Technology & Science

Canadian scientists crack hidden DNA code

Canadian researchers have unraveled a genetic "code within a code" that helps explain how the instructions for building complex organisms, like humans, can be found in a small number of genes.

Canadian researchers have unraveled a genetic "code within a code" that helps explain how the instructions for building complex organisms, like humans, can be found in a small number of genes.

University of Toronto scientists Brendan Frey and Benjamin Blencowe said they have found a hidden code in DNA that helps explain how a small number of genes can contain instructions for a larger number of proteins and structures.

When researchers fully sequenced the human genome in 2004, they were surprised at how few genes humans actually have.

"Human DNA has 22,000 genes. That might seem like a lot, but not when you consider that a poplar tree has 45,000," said Frey, in a statement.

Frey said his team, including Blencowe and Yoseph Barash, found a second level of information that the cells of living organisms use to create a larger set of instructions.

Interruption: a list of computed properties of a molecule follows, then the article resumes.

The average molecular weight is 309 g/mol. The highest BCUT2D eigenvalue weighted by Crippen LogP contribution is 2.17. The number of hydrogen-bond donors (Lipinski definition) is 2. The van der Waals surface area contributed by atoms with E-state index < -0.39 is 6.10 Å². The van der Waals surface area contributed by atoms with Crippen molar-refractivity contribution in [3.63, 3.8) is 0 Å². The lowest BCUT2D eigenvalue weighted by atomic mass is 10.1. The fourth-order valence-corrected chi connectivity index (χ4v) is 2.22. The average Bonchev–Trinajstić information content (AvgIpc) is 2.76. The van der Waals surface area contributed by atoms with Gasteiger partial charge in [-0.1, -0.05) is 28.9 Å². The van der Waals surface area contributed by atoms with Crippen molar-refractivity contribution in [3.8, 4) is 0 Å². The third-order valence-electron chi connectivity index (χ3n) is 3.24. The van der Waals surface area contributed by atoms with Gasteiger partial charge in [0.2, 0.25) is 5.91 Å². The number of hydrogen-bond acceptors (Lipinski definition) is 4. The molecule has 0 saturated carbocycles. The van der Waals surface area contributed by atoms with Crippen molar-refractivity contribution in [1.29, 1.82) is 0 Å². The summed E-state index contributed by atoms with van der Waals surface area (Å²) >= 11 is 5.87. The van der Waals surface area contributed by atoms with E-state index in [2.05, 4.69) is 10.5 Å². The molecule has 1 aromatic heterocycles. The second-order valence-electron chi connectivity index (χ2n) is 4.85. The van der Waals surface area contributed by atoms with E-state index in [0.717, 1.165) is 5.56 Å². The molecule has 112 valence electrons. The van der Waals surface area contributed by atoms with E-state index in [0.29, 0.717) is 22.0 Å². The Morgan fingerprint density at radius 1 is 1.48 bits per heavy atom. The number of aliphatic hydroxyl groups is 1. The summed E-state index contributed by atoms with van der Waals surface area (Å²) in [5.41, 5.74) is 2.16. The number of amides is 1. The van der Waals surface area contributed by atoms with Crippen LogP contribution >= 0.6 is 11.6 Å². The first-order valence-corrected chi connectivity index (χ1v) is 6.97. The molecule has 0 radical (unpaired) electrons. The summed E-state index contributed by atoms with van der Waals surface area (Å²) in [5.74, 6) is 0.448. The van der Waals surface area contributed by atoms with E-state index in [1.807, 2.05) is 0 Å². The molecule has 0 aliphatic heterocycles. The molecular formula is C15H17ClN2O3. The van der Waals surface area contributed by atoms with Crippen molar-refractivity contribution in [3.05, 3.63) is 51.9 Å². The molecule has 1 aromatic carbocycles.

"We discovered a hidden code within DNA that living cells use to turn 20,000 genes into hundreds of thousands of genetic messages, by rearranging their parts," he said.

Barash and Frey, who is also a professor of computer science and engineering, created a computer program that analyzes DNA to find "code words" in the genome.

The code words together are called the "splicing code," containing the biological information needed to splice together different parts of the genetic code in different orders to generate a greater number of messages.

"For example, three neurexin genes can generate over 3,000 genetic messages that help control the wiring of the brain," said Frey.

Neurexin is a protein that glues together the connections between nerve cells in the brain.

Frey said their work is the result of a close collaboration between computer scientists and experimental biologists.

"Understanding a complex biological system is like understanding a complex electronic circuit. Our team 'reverse-engineered' the splicing code using large-scale experimental data generated by the group," he said.

The research was the cover story in this week's issue of the journal Nature.